Michael G. Stiff, M.D.

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Colonoscopy is a test used to look inside the colon (large intestine). It checks for problems like bleeding, growths, diarrhea or colon cancer. A long, bendable scope is used for the test. It is passed through the anus into the rectum and colon. The scope sends a picture of the inside of your colon to a TV screen. Tools can be passed through the end of the scope. They can be used to stop bleeding or take a sample of the tissue, or remove polyps. 

CLICK HERE for ST. ANN'S HOSPITAL Colonoscopy Prep Instructions.


What happens during a colonoscopy?

   
- You will lie on your left side after monitors of blood pressure, heart rate, and oxygen have been applied.
   - You will be given some medicine. This will help you relax and reduce pain.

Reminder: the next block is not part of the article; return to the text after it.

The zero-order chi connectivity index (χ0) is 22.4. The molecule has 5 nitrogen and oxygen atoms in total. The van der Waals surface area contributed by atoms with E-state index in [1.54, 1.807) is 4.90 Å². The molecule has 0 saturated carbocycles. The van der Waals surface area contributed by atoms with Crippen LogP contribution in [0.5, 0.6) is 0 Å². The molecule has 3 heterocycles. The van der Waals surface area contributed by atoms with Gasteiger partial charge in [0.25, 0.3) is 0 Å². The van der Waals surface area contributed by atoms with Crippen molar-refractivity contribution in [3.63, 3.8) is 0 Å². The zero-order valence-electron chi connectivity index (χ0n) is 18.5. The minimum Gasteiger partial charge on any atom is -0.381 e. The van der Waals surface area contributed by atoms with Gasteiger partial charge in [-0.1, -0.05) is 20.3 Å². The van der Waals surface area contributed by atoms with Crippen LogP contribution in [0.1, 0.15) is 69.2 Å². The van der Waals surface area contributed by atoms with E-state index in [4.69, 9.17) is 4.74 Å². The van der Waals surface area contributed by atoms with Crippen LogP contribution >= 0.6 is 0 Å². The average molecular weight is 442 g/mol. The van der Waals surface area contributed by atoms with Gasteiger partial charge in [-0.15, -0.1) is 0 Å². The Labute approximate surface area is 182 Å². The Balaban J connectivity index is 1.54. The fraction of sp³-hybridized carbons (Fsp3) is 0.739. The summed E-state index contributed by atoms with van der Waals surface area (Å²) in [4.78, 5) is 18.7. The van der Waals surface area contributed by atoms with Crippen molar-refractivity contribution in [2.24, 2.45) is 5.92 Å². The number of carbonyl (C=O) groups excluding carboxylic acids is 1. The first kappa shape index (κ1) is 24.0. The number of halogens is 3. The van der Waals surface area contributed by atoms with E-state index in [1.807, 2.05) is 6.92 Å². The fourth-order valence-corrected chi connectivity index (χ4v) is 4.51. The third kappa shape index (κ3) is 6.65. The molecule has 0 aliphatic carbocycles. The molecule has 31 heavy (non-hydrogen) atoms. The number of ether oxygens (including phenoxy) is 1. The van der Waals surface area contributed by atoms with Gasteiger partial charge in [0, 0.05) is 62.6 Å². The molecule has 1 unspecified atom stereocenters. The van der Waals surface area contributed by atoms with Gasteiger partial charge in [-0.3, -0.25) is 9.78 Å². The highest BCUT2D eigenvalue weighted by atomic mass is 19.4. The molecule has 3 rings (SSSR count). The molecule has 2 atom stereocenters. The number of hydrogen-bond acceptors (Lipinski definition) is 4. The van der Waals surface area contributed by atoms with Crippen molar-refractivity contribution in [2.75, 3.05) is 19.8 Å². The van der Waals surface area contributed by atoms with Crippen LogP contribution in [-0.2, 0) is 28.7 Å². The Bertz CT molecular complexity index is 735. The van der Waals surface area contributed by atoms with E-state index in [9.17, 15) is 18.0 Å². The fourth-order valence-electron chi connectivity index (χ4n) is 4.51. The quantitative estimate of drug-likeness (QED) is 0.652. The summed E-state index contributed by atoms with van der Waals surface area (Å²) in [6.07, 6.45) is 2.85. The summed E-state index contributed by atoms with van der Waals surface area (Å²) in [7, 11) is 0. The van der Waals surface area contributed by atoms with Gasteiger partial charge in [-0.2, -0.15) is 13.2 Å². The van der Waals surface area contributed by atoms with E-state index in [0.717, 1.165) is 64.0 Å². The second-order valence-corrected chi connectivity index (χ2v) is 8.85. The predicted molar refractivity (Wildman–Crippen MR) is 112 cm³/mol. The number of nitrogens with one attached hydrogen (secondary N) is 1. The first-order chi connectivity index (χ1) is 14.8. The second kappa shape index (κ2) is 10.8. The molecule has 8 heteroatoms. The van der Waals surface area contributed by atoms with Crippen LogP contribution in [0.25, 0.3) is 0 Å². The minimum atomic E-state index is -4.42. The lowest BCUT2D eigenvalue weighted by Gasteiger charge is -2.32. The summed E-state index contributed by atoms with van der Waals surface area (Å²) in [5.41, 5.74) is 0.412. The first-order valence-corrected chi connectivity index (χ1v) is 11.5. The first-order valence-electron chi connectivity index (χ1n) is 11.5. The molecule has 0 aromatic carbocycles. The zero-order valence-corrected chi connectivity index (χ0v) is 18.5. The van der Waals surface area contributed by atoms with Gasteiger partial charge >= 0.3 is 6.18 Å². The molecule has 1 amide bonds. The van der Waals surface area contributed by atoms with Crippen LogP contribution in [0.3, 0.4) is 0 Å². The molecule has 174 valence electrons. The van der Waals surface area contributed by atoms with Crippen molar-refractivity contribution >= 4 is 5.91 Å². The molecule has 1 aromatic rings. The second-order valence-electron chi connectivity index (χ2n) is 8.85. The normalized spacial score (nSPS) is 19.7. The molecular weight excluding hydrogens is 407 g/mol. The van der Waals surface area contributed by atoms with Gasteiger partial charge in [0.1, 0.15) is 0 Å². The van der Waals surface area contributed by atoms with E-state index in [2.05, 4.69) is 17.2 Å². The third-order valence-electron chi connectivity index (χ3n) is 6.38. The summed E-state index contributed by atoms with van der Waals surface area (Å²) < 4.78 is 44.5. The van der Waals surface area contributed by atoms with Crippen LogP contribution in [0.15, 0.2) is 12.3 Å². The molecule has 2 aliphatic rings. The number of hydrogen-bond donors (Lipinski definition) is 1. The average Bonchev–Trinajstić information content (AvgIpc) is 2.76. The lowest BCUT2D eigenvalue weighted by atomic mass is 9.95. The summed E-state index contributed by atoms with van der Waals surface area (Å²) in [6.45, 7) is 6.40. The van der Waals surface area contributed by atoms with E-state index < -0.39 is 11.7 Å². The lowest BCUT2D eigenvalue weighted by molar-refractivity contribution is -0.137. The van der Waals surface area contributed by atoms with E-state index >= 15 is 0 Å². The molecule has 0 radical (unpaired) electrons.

- The doctor will insert the scope into your rectum and slowly move it through the colon.
   - The scope will also blow air into your colon. This opens the colon so the doctor can see. You may feel pressure from the air.
   - The doctor may take a small piece of tissue for testing or may remove a polyp.
   - The test takes about 30 to 60 minutes.

How do I prepare for my colonoscopy?

   
- Make a list of all your medications and allergies. Take this with you to the endoscopy lab.
   - Your colon must be empty for the test. Follow your doctor's orders on what to do.
   - You might have to follow a special diet on the day preceding your test.
   - You might have to take a special laxative to clean out your colon. Call the office if you are a kidney dialysis patient or you have severe heart disease, heart failure, or problems with low potassium.
   - You will need someone to drive you home after the test, because the drugs given during the exam will impair you.